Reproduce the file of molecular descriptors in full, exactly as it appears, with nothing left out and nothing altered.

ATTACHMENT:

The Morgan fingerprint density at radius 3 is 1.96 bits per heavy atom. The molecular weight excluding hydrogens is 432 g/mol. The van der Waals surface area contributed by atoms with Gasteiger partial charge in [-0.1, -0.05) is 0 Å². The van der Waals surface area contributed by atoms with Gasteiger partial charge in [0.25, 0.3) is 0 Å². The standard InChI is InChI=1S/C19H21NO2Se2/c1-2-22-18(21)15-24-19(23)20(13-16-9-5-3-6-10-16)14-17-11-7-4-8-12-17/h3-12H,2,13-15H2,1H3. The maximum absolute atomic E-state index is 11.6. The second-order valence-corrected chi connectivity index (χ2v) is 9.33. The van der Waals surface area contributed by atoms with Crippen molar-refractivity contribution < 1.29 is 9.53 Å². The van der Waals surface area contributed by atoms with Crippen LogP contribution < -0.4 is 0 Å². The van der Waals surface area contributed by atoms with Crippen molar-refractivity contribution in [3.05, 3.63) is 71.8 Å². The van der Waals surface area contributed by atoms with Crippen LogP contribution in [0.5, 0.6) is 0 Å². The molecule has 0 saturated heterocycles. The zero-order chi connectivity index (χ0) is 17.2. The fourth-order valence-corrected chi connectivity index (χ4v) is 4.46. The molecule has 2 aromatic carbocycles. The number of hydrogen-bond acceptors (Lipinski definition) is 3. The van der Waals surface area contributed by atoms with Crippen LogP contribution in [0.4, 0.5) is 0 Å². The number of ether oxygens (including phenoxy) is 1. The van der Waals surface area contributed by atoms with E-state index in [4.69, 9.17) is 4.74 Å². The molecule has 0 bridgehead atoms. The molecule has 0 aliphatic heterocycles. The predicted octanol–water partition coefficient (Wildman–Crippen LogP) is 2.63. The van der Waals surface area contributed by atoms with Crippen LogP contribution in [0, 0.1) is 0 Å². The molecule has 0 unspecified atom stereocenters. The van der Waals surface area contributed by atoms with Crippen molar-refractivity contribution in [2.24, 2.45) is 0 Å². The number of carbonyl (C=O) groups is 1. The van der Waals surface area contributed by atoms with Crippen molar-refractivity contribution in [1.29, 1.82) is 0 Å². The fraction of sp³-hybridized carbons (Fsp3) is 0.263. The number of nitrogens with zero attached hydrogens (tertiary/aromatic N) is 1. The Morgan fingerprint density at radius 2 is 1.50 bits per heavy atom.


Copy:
The Morgan fingerprint density at radius 3 is 1.96 bits per heavy atom. The molecular weight excluding hydrogens is 432 g/mol. The van der Waals surface area contributed by atoms with Gasteiger partial charge in [-0.1, -0.05) is 0 Å². The van der Waals surface area contributed by atoms with Gasteiger partial charge in [0.25, 0.3) is 0 Å². The standard InChI is InChI=1S/C19H21NO2Se2/c1-2-22-18(21)15-24-19(23)20(13-16-9-5-3-6-10-16)14-17-11-7-4-8-12-17/h3-12H,2,13-15H2,1H3. The maximum absolute atomic E-state index is 11.6. The second-order valence-corrected chi connectivity index (χ2v) is 9.33. The van der Waals surface area contributed by atoms with Crippen molar-refractivity contribution < 1.29 is 9.53 Å². The van der Waals surface area contributed by atoms with Crippen LogP contribution < -0.4 is 0 Å². The van der Waals surface area contributed by atoms with Crippen molar-refractivity contribution in [3.05, 3.63) is 71.8 Å². The van der Waals surface area contributed by atoms with Crippen LogP contribution in [0.5, 0.6) is 0 Å². The molecule has 0 saturated heterocycles. The zero-order chi connectivity index (χ0) is 17.2. The fourth-order valence-corrected chi connectivity index (χ4v) is 4.46. The molecule has 2 aromatic carbocycles. The number of hydrogen-bond acceptors (Lipinski definition) is 3. The van der Waals surface area contributed by atoms with Crippen LogP contribution in [0.4, 0.5) is 0 Å². The number of ether oxygens (including phenoxy) is 1. The van der Waals surface area contributed by atoms with E-state index in [4.69, 9.17) is 4.74 Å². The molecule has 0 bridgehead atoms. The molecule has 0 aliphatic heterocycles. The predicted octanol–water partition coefficient (Wildman–Crippen LogP) is 2.63. The van der Waals surface area contributed by atoms with Crippen LogP contribution in [0, 0.1) is 0 Å². The molecule has 0 unspecified atom stereocenters. The van der Waals surface area contributed by atoms with Crippen molar-refractivity contribution in [2.24, 2.45) is 0 Å². The number of carbonyl (C=O) groups is 1. The van der Waals surface area contributed by atoms with Crippen molar-refractivity contribution in [1.29, 1.82) is 0 Å². The fraction of sp³-hybridized carbons (Fsp3) is 0.263. The number of nitrogens with zero attached hydrogens (tertiary/aromatic N) is 1. The Morgan fingerprint density at radius 2 is 1.50 bits per heavy atom.